The Luck of The Irish… and the Norwegians

Terrain Shawl detail 1

It’s far from St. Patrick’s Day, but there is a bit of an Irish theme running through this blog today (okay, and a bit of Norwegian)!

New Pattern Launch – Terrain Shawl

The lovely Carol Feller from Cork, Ireland had invited me to design a pattern for her upcoming book called “Cosy Knits“.

As you can imagine, I was ecstatic! To be contacted by a designer of whom I have admired for a long time and have knitted one or two of her patterns, taken one of her workshops and have learned techniques from her video tutorials on Bluprint, it was a dream come true!

Before I designed this shawl, I had been playing with knitting textures and forms in little swatches in the hopes that I could apply them to a future design. At the time, I’d gotten stuck and couldn’t work out a way to put some of these textures to better use. When Carol contacted me, my brain suddenly found its groove and set to work! Then… tadaa!

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Terrain Shawl can be found on page 56 in the Cosy Knits Book. It is a modular knitted shawl, whereby the centre section is knitted first, then the left and right flanks are worked by picking up and knitting off the sides. Lastly, the knitted-on corrugated trim is what gives this unusual shawl its femininity, balance and added swish!

The yarn used was Nua Worsted in Drift Glass (light green) and Sea Veggies (dark green). I enjoyed every minute making the shawl with this yarn! It has that rustic appearance and physical hold, without the prickly feel or the mega-fluff! Gorgeous stuff!

Cosy Knits Book Launch – Dublin

Come and meet me, Carol and other contributors to the book on Saturday 12th October 2019, at This Is Knit yarn shop in Powerscourt Townhouse, William Street South, Dublin.

Oslo Strikkefestival – September 2019

It was my 2nd visit to this festival and to Norway, and of course it didn’t disappoint. The festival was a 3-day extravaganza including pre-show parties/talks, the show itself and then after-show events! Totally packed with things to see and do!

The marketplace was bigger this year and much of it was outside. Sadly it was cold and rainy on occasions, but luckily, not too heavy. This did not seem to deter yarn shoppers who were eager to shop. Vendors like: Garn Surr, Nina Petrina, Stephen & Penelope, Rauma and even our British-based yarn company Garthenor appeared to be doing a roaring trade!

This time, I had the opportunity to shadow the great Stephen West on one of his incredibly popular workshops: Color Play The Westknits Way. Here, I got to observe and learn about taking a workshop and how to make it engaging as well as entertaining to the participants. In addition to that, I got to join in and go out of my comfort zone and explore colour-mashing, something my mother was always known for in her crochet work and I tried to forget! It was a really good workshop, Stephen makes it fun. I hope to achieve that one day!

Here are some pics:

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Hello Luvvies!

Capel Cross cardigan

How are you all? I hope fine. The weather has been pretty mixed here in the UK – first it was insufferable heat, then came the humidity which left many of us looking like alpacas, after that we had relentless rain and now… it’s surprisingly mild out there this week!

Weather has an effect on ‘*weather*’ or not I should take photos outside [groan]! 😅 I end up opting for inside most of the time.

Capel Cross Cardi – update

Having been hit with a run of bad luck with this project: a combination of poor yarn choice for the wear-ability factor, plus the fragility of certain yarns. This then was followed by a further two re-knits. The final knitting attempt was the winner! Because if it wasn’t, I was quite prepared to perform a ceremonial burn!!! Then came the grading exercise…ugh! Anyway, call-outs for testing has begun and we can crack on with that around the middle of September.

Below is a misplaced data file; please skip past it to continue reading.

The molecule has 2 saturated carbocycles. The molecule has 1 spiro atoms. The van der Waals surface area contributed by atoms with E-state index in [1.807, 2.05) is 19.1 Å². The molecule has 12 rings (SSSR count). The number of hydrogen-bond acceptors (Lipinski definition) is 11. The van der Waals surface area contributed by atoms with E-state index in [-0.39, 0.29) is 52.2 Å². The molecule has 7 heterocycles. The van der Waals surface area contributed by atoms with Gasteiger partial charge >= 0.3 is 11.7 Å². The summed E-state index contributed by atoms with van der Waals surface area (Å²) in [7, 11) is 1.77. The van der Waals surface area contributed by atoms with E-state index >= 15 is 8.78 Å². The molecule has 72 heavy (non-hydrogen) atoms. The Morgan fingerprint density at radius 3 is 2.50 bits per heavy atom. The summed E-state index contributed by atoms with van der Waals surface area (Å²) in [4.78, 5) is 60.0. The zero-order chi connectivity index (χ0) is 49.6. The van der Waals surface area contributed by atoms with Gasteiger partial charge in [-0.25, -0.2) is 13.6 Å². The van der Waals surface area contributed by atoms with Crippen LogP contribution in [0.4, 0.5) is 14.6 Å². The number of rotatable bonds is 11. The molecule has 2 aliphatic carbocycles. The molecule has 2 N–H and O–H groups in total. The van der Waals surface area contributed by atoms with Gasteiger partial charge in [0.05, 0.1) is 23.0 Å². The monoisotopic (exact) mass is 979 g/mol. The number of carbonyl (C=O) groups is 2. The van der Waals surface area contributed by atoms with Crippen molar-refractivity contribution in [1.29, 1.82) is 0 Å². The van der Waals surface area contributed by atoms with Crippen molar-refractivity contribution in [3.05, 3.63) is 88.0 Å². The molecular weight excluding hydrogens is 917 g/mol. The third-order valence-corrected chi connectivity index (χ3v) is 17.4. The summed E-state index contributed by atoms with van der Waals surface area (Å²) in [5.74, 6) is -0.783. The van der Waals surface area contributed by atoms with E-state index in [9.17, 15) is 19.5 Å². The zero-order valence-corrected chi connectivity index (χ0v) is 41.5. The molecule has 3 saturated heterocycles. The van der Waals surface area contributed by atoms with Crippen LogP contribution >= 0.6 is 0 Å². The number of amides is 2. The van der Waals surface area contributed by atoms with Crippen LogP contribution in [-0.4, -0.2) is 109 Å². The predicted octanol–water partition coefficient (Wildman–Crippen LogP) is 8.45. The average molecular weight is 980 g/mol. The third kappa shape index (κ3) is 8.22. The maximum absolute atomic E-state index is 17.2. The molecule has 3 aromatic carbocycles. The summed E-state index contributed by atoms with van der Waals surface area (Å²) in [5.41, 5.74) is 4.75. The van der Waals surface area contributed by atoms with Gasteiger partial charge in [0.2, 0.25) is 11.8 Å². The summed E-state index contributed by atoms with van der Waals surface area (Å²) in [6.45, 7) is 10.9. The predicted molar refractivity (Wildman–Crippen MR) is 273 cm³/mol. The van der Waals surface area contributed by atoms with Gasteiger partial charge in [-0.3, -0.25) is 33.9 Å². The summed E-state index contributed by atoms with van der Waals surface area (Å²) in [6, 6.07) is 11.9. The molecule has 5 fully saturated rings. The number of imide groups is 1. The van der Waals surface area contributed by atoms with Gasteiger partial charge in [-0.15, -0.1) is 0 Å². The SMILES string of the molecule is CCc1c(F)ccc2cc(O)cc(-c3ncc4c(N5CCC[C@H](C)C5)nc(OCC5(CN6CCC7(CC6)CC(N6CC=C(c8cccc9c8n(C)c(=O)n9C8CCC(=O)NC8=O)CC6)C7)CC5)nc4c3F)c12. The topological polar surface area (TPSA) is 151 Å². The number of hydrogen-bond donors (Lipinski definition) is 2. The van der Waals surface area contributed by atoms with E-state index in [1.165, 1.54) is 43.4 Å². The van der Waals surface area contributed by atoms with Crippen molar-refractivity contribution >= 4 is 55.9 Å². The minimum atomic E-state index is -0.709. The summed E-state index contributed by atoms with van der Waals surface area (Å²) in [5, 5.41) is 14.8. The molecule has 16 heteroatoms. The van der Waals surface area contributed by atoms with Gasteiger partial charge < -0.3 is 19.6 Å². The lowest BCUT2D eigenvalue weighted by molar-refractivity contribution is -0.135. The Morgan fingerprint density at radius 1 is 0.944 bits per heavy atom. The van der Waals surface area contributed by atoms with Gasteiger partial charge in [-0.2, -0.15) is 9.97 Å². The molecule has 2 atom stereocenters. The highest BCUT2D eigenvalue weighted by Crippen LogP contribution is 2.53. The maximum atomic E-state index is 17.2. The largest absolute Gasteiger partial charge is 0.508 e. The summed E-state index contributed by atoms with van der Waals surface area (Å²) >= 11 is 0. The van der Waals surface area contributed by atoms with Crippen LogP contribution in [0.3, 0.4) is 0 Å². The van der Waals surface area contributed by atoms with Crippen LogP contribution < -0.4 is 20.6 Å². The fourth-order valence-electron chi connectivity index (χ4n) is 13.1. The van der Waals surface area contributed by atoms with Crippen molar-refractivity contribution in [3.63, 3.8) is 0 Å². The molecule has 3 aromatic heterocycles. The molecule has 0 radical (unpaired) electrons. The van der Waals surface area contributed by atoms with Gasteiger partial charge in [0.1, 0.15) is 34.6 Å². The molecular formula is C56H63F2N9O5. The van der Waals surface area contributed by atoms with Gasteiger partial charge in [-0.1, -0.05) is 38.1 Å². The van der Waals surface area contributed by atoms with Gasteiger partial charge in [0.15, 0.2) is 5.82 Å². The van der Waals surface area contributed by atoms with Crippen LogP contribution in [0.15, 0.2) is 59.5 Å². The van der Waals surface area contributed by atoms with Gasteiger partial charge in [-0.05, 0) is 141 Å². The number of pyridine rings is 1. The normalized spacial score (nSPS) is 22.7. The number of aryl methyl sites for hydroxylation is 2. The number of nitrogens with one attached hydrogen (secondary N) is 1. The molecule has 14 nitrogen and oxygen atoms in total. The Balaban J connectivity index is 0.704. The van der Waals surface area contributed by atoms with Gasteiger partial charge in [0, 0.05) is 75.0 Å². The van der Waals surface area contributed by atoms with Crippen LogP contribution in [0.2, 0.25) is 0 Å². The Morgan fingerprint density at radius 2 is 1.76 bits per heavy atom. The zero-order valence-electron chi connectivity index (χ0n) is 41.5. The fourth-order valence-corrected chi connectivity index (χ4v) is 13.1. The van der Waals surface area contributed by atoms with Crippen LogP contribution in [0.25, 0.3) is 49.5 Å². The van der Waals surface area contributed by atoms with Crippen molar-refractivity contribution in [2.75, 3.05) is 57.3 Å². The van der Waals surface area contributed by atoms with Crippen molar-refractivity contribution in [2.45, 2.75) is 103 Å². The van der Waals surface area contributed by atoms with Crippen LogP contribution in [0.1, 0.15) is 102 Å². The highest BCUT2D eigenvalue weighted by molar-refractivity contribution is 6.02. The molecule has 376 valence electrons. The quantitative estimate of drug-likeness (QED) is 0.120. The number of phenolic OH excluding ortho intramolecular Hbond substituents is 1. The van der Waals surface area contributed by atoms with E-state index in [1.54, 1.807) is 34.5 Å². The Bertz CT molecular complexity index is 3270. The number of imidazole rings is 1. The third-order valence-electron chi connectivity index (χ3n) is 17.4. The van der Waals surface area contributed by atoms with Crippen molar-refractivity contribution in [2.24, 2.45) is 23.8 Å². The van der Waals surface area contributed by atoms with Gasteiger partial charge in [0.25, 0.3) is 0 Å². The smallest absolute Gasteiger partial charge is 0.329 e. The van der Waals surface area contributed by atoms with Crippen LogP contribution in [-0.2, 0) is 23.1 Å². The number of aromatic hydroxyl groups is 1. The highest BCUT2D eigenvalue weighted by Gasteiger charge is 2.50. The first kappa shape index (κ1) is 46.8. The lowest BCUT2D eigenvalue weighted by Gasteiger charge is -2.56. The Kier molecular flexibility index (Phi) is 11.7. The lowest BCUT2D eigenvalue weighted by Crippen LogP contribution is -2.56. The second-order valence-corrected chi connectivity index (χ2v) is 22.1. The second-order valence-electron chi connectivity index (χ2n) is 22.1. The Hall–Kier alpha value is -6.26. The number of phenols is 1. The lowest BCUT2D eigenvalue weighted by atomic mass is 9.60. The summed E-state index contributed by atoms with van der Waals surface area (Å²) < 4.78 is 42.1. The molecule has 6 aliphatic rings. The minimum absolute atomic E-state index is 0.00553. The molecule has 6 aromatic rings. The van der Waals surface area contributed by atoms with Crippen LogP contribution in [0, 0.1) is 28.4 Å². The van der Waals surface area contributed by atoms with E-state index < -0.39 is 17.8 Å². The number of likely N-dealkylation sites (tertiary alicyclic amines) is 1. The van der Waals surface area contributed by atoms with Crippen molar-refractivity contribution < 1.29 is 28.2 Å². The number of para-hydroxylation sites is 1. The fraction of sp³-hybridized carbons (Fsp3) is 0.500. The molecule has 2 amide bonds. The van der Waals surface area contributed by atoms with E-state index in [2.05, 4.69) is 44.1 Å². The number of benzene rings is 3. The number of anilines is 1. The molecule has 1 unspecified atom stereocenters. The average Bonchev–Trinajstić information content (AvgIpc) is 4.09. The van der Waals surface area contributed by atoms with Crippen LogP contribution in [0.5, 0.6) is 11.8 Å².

Despite my headaches, it was actually a really EASY knit! It flowed beautifully and I didn’t mind knitting 3 of these – in fact, I’m looking forward to knitting a 4th. I found a lovely Sport Weight yarn called Currel | Sport by Meadowyarn. It has the perfect characteristics for this type of project.

Capel Cross cardigan

JimiKnits Volume One Book
Front cover of JimiKnits booklet

My first pattern book is now available on my website: It contains 12 patterns that are already available on Ravelry, but contained in a nice and shiny new book!

What I’m currently reading
Books: A Year of Techniques / Something New to Learn About

I often like to swot up on knitting techniques because it always seems to me that I don’t know everything about knitting – and really, I WANT to know everything! The lovely Jen from Arnall Culliford Knitwear gave me some books from her Something New To Learn About series: Cables and Lace and A Year Of Techniques. I must say, after reading these, I reckon that I will no longer be making a feature out of the mistakes in my knitting! Check out her latest book called Boost Your Knitting. Imagine, a whole year of projects that covers an enormous array of knitting techniques that you were too scared to do – but here, you’re taken through each step carefully with photos and later on, with video tutorials. I’ll certainly be following this carefully.

OPP – Other People’s Patterns

My hand dyed yarns x 3

Riley Stripe by Jeanette Sloan.
It happens very rarely, but I do knit other designer’s patterns. No point in re-inventing the wheel when it’s right there, huh? I’ve got yarn that I hand dyed many years ago wound into cakes, raring to go for a Riley Stripe. I love the texture and patterning – it’s a 2-colour project, but I might see if I can turn it into a 3-colour, so that I can make use of all the yarns I have here.

Solvik Shirt by Skeindeer Knits
© Skeindeer Knits

Solvik Shirt by Skeindeer Knits.
I’m also keen to knit this – it calls for a worsted weight yarn, so I’m tempted to use a strand of linen and a strand of mohair for it. I’m hoping the detail won’t get lost in all that fluff! I love that top though!


It’s been a slow few months… battling with menopausal symptoms, I haven’t slept properly since November, I can’t seem to think straight and my body thermostat wants to play games with me!!! Grrr!! Anyway, I’m soldiering on. 😳 🔥❄😰